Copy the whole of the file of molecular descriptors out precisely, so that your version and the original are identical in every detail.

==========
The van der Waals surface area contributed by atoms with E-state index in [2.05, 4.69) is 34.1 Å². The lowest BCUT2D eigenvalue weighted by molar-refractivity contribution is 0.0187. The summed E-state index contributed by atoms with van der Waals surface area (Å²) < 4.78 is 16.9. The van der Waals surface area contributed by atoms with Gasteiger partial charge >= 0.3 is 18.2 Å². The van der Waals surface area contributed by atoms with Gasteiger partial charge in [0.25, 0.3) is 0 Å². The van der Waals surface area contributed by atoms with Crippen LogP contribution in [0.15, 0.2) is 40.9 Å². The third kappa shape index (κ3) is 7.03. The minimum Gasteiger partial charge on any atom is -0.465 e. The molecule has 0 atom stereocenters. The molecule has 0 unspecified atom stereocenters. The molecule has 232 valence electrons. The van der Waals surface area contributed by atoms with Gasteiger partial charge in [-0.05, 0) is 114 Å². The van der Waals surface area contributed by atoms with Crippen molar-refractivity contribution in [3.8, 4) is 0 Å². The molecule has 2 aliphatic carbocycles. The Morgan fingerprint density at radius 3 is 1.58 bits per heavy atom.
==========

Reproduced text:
The van der Waals surface area contributed by atoms with E-state index in [2.05, 4.69) is 34.1 Å². The lowest BCUT2D eigenvalue weighted by molar-refractivity contribution is 0.0187. The summed E-state index contributed by atoms with van der Waals surface area (Å²) < 4.78 is 16.9. The van der Waals surface area contributed by atoms with Gasteiger partial charge >= 0.3 is 18.2 Å². The van der Waals surface area contributed by atoms with Gasteiger partial charge in [0.25, 0.3) is 0 Å². The van der Waals surface area contributed by atoms with Crippen LogP contribution in [0.15, 0.2) is 40.9 Å². The third kappa shape index (κ3) is 7.03. The minimum Gasteiger partial charge on any atom is -0.465 e. The molecule has 0 atom stereocenters. The molecule has 0 unspecified atom stereocenters. The molecule has 232 valence electrons. The van der Waals surface area contributed by atoms with Gasteiger partial charge in [-0.05, 0) is 114 Å². The van der Waals surface area contributed by atoms with Crippen molar-refractivity contribution in [3.8, 4) is 0 Å². The molecule has 2 aliphatic carbocycles. The Morgan fingerprint density at radius 3 is 1.58 bits per heavy atom.